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    This dataset includes daily averages of solar irradiance on tilted surfaces for all of Canada based on the period of 1998 - 2020. The solar irradiance data is available in the following layers at a resolution of about 0.1°x0.1° (~10 km grid spacing) for all of Canada (i.e., 41.6 to 83.1°N, and 52.6 to 141.0°W): - Four fixed tilts, relative to the horizontal plane, of 0° (horizontal), 30°, 60°, and 90° (vertical) - Three fixed tilts, relative to the local latitude 0°, +15°, and -15° - A two-axis tracking surface For each tilt angle, the irradiance values are in kWh/m2 (per day) for the selected time period. The data can be viewed as a map service and by downloading the tabular data included. Refer to the supporting documentation and dataset for more information.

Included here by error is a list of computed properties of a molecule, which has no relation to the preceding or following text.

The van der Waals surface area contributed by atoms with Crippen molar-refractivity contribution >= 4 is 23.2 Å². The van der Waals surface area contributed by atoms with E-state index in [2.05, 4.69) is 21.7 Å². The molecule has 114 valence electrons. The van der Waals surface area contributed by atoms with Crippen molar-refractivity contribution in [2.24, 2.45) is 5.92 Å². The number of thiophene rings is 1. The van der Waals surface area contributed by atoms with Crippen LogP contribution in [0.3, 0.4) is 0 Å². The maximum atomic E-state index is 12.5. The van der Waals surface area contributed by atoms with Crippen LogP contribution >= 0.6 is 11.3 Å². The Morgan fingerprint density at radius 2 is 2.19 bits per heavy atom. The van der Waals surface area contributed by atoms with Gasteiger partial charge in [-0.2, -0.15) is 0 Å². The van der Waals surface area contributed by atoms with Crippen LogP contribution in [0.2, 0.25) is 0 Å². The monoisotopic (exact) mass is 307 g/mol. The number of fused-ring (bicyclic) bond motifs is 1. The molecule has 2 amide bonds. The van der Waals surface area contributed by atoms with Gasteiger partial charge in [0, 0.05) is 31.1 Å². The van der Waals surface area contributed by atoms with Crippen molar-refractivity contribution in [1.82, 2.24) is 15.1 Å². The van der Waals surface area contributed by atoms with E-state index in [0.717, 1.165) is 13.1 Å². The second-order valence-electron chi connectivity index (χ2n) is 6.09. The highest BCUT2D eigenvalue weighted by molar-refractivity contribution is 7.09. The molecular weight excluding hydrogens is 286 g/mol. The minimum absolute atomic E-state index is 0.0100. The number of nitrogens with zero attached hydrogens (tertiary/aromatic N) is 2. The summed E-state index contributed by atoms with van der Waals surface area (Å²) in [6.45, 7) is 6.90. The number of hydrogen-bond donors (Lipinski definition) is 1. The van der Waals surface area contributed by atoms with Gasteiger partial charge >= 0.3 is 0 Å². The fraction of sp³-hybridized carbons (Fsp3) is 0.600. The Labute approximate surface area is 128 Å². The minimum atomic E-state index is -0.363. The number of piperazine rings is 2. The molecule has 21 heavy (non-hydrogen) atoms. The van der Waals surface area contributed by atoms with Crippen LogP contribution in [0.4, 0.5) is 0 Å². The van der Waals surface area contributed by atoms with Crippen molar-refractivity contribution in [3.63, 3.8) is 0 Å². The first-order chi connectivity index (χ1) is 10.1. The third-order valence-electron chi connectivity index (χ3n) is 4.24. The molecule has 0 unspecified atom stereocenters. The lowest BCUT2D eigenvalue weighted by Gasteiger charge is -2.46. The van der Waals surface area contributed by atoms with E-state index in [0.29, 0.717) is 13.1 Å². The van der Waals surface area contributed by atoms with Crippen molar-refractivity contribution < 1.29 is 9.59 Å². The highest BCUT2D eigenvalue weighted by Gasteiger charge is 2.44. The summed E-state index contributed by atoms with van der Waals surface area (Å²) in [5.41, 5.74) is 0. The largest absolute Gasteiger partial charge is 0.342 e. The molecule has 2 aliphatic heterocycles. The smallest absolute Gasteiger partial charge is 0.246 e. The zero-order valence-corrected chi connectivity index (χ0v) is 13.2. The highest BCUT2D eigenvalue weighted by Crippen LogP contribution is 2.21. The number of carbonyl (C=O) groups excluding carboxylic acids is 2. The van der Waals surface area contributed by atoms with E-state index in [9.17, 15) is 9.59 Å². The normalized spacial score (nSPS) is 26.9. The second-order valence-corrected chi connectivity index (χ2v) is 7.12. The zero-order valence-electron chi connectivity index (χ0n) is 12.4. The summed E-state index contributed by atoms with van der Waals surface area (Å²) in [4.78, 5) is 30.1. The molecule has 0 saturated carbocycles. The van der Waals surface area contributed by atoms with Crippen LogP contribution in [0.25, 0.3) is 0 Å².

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    The Department of Fisheries established a survey of demersal juvenile Atlantic cod (*Gadus morhua*) in the nearshore (<10 m deep) in 1959. This survey aimed to characterize the distribution and abundance of juvenile Atlantic cod and was based upon Norway's Flodevigen sampling program which has been conducted continuously since 1919. A 25 m seine was used to sample juvenile Atlantic cod nursery locations on the Avalon Peninsula and Northeast coast of the island of Newfoundland in September and October. The survey continued until 1964 and became known as the Fleming survey, after original initiator Alistair Fleming. The survey was reinstated by Memorial University of Newfoundland from 1992 to 1997. Multiple tows were conducted at a subset of the original 55 Fleming sites located in St. Mary's Bay, Trepassey Bay, the Southern Shore, Conception Bay, Trinity Bay, Bonavista Bay, Gander Bay, New World Island, Fortune Harbour, Badger Bay, Halls Bay and Green Bay. This data set includes several different subsets, some of which span both Fleming Survey periods (1959-1964 and 1992-1997): I. JuvCodCatch60s90s: Catches of juvenile Atlantic cod (1959-1964, 1992-1997) from the first two consecutive tows at each site. This is a summary based on JuvCodLengths90s and FlemingSurveyData60s; II. JuvCodLength90s: Lengths of all individual juvenile Atlantic cod caught for each site (1992-1997); III. SiteEnvData60s90s: Station data for Fleming data 1992-1997; IV. FlemingSurveyData60s: Fleming survey data from 1959-1964 (note there are three record types pertaining to: station data "type 1"; general species catch data including juvenile Atlantic cod grouped by age class ("1+", "Zeroes", and "Total") "type 2; and juvenile Atlantic cod (species 223) listed in length bins "type 3"; and V. FlemingBycatch60s92to96: Bycatch data from 1959-1964 & 1992-1996 from first two tows at each site. This is a summary based partly on the FlemingSurveyData60s set.